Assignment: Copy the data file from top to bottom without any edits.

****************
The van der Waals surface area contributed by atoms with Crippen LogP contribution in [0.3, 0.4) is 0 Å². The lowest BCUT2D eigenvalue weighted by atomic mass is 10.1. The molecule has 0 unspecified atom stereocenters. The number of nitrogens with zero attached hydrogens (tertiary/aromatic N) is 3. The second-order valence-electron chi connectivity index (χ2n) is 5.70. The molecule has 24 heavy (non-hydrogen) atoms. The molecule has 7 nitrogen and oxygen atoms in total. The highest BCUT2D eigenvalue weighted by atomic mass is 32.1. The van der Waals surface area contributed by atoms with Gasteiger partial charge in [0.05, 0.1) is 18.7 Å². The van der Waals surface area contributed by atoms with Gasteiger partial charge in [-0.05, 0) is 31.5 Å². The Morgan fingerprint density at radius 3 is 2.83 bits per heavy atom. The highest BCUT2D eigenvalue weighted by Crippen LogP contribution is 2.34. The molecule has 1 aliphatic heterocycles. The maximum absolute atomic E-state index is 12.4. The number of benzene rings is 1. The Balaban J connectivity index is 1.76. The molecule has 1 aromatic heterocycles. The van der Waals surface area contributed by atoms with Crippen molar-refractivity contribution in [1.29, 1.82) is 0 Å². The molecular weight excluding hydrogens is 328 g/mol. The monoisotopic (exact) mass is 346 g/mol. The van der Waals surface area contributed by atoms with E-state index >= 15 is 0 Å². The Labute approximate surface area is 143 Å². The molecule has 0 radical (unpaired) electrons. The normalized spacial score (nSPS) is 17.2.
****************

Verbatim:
The van der Waals surface area contributed by atoms with Crippen LogP contribution in [0.3, 0.4) is 0 Å². The lowest BCUT2D eigenvalue weighted by atomic mass is 10.1. The molecule has 0 unspecified atom stereocenters. The number of nitrogens with zero attached hydrogens (tertiary/aromatic N) is 3. The second-order valence-electron chi connectivity index (χ2n) is 5.70. The molecule has 24 heavy (non-hydrogen) atoms. The molecule has 7 nitrogen and oxygen atoms in total. The highest BCUT2D eigenvalue weighted by atomic mass is 32.1. The van der Waals surface area contributed by atoms with Gasteiger partial charge in [0.05, 0.1) is 18.7 Å². The van der Waals surface area contributed by atoms with Gasteiger partial charge in [-0.05, 0) is 31.5 Å². The Morgan fingerprint density at radius 3 is 2.83 bits per heavy atom. The highest BCUT2D eigenvalue weighted by Crippen LogP contribution is 2.34. The molecule has 1 aliphatic heterocycles. The maximum absolute atomic E-state index is 12.4. The number of benzene rings is 1. The Balaban J connectivity index is 1.76. The molecule has 1 aromatic heterocycles. The van der Waals surface area contributed by atoms with Crippen molar-refractivity contribution in [1.29, 1.82) is 0 Å². The molecular weight excluding hydrogens is 328 g/mol. The monoisotopic (exact) mass is 346 g/mol. The van der Waals surface area contributed by atoms with E-state index >= 15 is 0 Å². The Labute approximate surface area is 143 Å². The molecule has 0 radical (unpaired) electrons. The normalized spacial score (nSPS) is 17.2.